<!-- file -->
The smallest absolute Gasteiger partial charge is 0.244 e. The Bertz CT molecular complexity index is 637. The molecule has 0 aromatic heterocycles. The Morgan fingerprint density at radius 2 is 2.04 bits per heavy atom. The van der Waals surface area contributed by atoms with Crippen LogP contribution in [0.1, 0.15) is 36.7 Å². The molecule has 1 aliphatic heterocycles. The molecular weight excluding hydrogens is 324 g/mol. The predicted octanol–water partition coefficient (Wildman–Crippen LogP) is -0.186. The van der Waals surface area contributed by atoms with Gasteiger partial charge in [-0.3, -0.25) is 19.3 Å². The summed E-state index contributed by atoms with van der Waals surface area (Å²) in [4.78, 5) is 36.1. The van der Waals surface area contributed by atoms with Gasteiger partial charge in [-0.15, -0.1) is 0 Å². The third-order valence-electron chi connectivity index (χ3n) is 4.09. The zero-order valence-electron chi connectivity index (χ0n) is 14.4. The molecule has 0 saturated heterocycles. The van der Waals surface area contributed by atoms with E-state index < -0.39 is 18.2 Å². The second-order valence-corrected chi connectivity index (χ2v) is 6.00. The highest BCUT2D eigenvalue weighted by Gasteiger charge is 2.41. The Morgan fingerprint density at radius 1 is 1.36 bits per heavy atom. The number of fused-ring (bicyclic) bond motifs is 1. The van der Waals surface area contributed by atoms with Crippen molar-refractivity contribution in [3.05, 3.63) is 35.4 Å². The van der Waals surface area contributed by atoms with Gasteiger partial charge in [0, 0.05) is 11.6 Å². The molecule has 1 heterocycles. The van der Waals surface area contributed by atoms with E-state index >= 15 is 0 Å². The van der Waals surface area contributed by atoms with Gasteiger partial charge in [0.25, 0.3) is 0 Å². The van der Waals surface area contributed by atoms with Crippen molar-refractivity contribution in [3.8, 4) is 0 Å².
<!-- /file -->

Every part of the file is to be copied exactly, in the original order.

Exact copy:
The smallest absolute Gasteiger partial charge is 0.244 e. The Bertz CT molecular complexity index is 637. The molecule has 0 aromatic heterocycles. The Morgan fingerprint density at radius 2 is 2.04 bits per heavy atom. The van der Waals surface area contributed by atoms with Crippen LogP contribution in [0.1, 0.15) is 36.7 Å². The molecule has 1 aliphatic heterocycles. The molecular weight excluding hydrogens is 324 g/mol. The predicted octanol–water partition coefficient (Wildman–Crippen LogP) is -0.186. The van der Waals surface area contributed by atoms with Gasteiger partial charge in [-0.3, -0.25) is 19.3 Å². The summed E-state index contributed by atoms with van der Waals surface area (Å²) in [4.78, 5) is 36.1. The van der Waals surface area contributed by atoms with Gasteiger partial charge in [-0.15, -0.1) is 0 Å². The third-order valence-electron chi connectivity index (χ3n) is 4.09. The zero-order valence-electron chi connectivity index (χ0n) is 14.4. The molecule has 0 saturated heterocycles. The van der Waals surface area contributed by atoms with E-state index < -0.39 is 18.2 Å². The second-order valence-corrected chi connectivity index (χ2v) is 6.00. The highest BCUT2D eigenvalue weighted by Gasteiger charge is 2.41. The Morgan fingerprint density at radius 1 is 1.36 bits per heavy atom. The number of fused-ring (bicyclic) bond motifs is 1. The van der Waals surface area contributed by atoms with Crippen molar-refractivity contribution in [3.05, 3.63) is 35.4 Å². The van der Waals surface area contributed by atoms with Gasteiger partial charge in [0, 0.05) is 11.6 Å². The molecule has 1 heterocycles. The van der Waals surface area contributed by atoms with E-state index >= 15 is 0 Å². The van der Waals surface area contributed by atoms with Gasteiger partial charge in [0.25, 0.3) is 0 Å². The van der Waals surface area contributed by atoms with Crippen molar-refractivity contribution in [3.8, 4) is 0 Å².